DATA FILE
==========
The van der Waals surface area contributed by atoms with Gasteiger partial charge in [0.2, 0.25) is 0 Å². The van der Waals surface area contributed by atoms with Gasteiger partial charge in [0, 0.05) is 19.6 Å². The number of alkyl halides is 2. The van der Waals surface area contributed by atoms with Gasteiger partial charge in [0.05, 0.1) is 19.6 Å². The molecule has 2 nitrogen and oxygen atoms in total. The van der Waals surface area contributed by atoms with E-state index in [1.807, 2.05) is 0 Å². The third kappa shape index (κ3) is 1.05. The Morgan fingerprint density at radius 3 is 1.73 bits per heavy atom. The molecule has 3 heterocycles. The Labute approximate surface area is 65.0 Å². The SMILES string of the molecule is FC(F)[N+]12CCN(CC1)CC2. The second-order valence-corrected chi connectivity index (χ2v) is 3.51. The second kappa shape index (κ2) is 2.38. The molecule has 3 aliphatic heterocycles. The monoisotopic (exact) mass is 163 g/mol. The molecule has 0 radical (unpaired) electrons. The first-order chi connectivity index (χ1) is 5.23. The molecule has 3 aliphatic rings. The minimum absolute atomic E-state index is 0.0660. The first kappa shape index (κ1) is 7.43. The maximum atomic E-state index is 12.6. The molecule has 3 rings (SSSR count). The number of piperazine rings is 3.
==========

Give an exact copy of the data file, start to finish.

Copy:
The van der Waals surface area contributed by atoms with Gasteiger partial charge in [0.2, 0.25) is 0 Å². The van der Waals surface area contributed by atoms with Gasteiger partial charge in [0, 0.05) is 19.6 Å². The number of alkyl halides is 2. The van der Waals surface area contributed by atoms with Gasteiger partial charge in [0.05, 0.1) is 19.6 Å². The molecule has 2 nitrogen and oxygen atoms in total. The van der Waals surface area contributed by atoms with E-state index in [1.807, 2.05) is 0 Å². The third kappa shape index (κ3) is 1.05. The Morgan fingerprint density at radius 3 is 1.73 bits per heavy atom. The molecule has 3 heterocycles. The Labute approximate surface area is 65.0 Å². The SMILES string of the molecule is FC(F)[N+]12CCN(CC1)CC2. The second-order valence-corrected chi connectivity index (χ2v) is 3.51. The second kappa shape index (κ2) is 2.38. The molecule has 3 aliphatic heterocycles. The monoisotopic (exact) mass is 163 g/mol. The molecule has 0 radical (unpaired) electrons. The first-order chi connectivity index (χ1) is 5.23. The molecule has 3 aliphatic rings. The minimum absolute atomic E-state index is 0.0660. The first kappa shape index (κ1) is 7.43. The maximum atomic E-state index is 12.6. The molecule has 3 rings (SSSR count). The number of piperazine rings is 3.